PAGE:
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75% of Internet use in 2017 will be via mobile


Internet use via mobile devices will increase slightly next year, according to new research released by media buying agency Zenith

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Low Inventory Is Slowing Home Buying

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The Great A.I. Awakening. Part 6


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The Great A.I. Awakening. Part 5


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The Great A.I. Awakening. Part 4


‘The portion of evolution in which animals developed eyes was a big development. Now computers have eyes.’ 

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The Great A.I. Awakening. Part 3


It’s an uncommon story in many ways, not least of all because it defies many of the Silicon Valley stereotypes we’ve grown accustomed to.

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The Great A.I. Awakening. Part 2


Google’s decision to reorganize itself around A.I. was the first major manifestation of what has become an industrywide machine-learning delirium. Over the past four years, six companies in particular — Google, Facebook, Apple, Amazon, Microsoft and the Chinese firm Baidu — have touched off an arms race for A.I. talent, particularly within universities. Corporate promises of resources and freedom have thinned out top academic departments. It has become widely known in Silicon Valley that Mark Zuckerberg, chief executive of Facebook, personally oversees, with phone calls and video-chat blandishments, his company’s overtures to the most desirable graduate students. Starting salaries of seven figures are not unheard-of. Attendance at the field’s most important academic conference has nearly quadrupled. What is at stake is not just one more piecemeal innovation but control over what very well could represent an entirely new computational platform: pervasive, ambient artificial intelligence.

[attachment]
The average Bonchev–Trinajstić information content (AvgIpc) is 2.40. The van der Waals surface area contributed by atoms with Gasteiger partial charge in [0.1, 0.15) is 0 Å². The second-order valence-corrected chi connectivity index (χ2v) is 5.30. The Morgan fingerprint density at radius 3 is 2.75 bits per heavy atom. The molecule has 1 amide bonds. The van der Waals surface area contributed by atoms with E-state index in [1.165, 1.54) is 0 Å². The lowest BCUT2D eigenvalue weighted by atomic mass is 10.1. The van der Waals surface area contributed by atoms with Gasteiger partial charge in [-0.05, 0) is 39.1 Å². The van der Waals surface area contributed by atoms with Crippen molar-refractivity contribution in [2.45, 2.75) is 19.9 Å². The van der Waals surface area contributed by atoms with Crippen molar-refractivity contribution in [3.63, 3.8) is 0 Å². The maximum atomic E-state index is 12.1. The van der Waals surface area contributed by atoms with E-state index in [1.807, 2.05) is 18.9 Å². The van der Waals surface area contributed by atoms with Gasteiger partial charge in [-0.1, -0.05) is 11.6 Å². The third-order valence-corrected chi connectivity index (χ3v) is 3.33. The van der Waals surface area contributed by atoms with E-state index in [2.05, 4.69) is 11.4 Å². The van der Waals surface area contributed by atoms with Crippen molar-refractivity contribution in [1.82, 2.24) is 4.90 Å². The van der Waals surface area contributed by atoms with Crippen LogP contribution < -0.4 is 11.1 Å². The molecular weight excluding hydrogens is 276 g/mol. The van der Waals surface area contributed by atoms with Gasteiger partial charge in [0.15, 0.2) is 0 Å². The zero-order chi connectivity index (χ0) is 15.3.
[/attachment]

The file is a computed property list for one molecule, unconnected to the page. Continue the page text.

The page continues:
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The Great A.I. Awakening. Part 1.


You Are What You Have Read

Late one Friday night in early November, Jun Rekimoto, a distinguished professor of human-computer interaction at the University of Tokyo, was online preparing for a lecture when he began to notice some peculiar posts rolling in on social media. Apparently Google Translate, the company’s popular machine-translation service, had suddenly and almost immeasurably improved. Rekimoto visited Translate himself and began to experiment with it. He was astonished. He had to go to sleep, but Translate refused to relax its grip on his imagination.

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We're closer to robots than you think. AI could be the product of a basic algorithm

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Expert: AI to be part of 2017 growth

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Topics: marketing trends, digital marketing, Artificial Intelligence, AI trends, AI

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